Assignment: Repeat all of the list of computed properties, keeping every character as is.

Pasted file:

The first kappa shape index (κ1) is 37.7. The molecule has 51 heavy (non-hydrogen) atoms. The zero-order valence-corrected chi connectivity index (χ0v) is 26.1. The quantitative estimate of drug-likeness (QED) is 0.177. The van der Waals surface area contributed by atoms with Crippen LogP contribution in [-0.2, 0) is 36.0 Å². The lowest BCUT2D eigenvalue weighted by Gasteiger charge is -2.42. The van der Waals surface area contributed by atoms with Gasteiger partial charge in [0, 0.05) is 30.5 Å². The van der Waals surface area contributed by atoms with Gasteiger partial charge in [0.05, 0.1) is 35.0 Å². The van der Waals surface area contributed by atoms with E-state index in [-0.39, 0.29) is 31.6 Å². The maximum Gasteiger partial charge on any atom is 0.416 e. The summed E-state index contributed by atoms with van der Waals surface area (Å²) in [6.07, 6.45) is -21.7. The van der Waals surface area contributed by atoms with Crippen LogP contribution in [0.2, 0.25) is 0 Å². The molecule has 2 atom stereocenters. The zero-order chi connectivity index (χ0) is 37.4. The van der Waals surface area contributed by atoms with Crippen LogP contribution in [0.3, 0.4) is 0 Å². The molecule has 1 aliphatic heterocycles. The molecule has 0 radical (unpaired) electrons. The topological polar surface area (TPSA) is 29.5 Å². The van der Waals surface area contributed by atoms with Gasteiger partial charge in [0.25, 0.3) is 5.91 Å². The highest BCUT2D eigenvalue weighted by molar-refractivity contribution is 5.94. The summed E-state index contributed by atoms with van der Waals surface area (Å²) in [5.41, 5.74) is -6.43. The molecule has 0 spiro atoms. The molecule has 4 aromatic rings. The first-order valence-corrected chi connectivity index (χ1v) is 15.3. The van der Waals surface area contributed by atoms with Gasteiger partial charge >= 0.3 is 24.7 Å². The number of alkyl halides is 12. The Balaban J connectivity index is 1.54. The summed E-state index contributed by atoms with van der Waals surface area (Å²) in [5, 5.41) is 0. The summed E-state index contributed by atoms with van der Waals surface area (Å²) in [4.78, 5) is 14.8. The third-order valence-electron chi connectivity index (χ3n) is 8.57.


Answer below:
The first kappa shape index (κ1) is 37.7. The molecule has 51 heavy (non-hydrogen) atoms. The zero-order valence-corrected chi connectivity index (χ0v) is 26.1. The quantitative estimate of drug-likeness (QED) is 0.177. The van der Waals surface area contributed by atoms with Crippen LogP contribution in [-0.2, 0) is 36.0 Å². The lowest BCUT2D eigenvalue weighted by Gasteiger charge is -2.42. The van der Waals surface area contributed by atoms with Gasteiger partial charge in [0, 0.05) is 30.5 Å². The van der Waals surface area contributed by atoms with Gasteiger partial charge in [0.05, 0.1) is 35.0 Å². The van der Waals surface area contributed by atoms with E-state index in [-0.39, 0.29) is 31.6 Å². The maximum Gasteiger partial charge on any atom is 0.416 e. The summed E-state index contributed by atoms with van der Waals surface area (Å²) in [6.07, 6.45) is -21.7. The van der Waals surface area contributed by atoms with Crippen LogP contribution in [0.2, 0.25) is 0 Å². The molecule has 2 atom stereocenters. The zero-order chi connectivity index (χ0) is 37.4. The van der Waals surface area contributed by atoms with Crippen LogP contribution in [0.3, 0.4) is 0 Å². The molecule has 1 aliphatic heterocycles. The molecule has 0 radical (unpaired) electrons. The topological polar surface area (TPSA) is 29.5 Å². The van der Waals surface area contributed by atoms with Gasteiger partial charge in [0.25, 0.3) is 5.91 Å². The highest BCUT2D eigenvalue weighted by molar-refractivity contribution is 5.94. The summed E-state index contributed by atoms with van der Waals surface area (Å²) in [5.41, 5.74) is -6.43. The molecule has 0 spiro atoms. The molecule has 4 aromatic rings. The first-order valence-corrected chi connectivity index (χ1v) is 15.3. The van der Waals surface area contributed by atoms with Gasteiger partial charge >= 0.3 is 24.7 Å². The number of alkyl halides is 12. The Balaban J connectivity index is 1.54. The summed E-state index contributed by atoms with van der Waals surface area (Å²) in [5, 5.41) is 0. The summed E-state index contributed by atoms with van der Waals surface area (Å²) in [4.78, 5) is 14.8. The third-order valence-electron chi connectivity index (χ3n) is 8.57.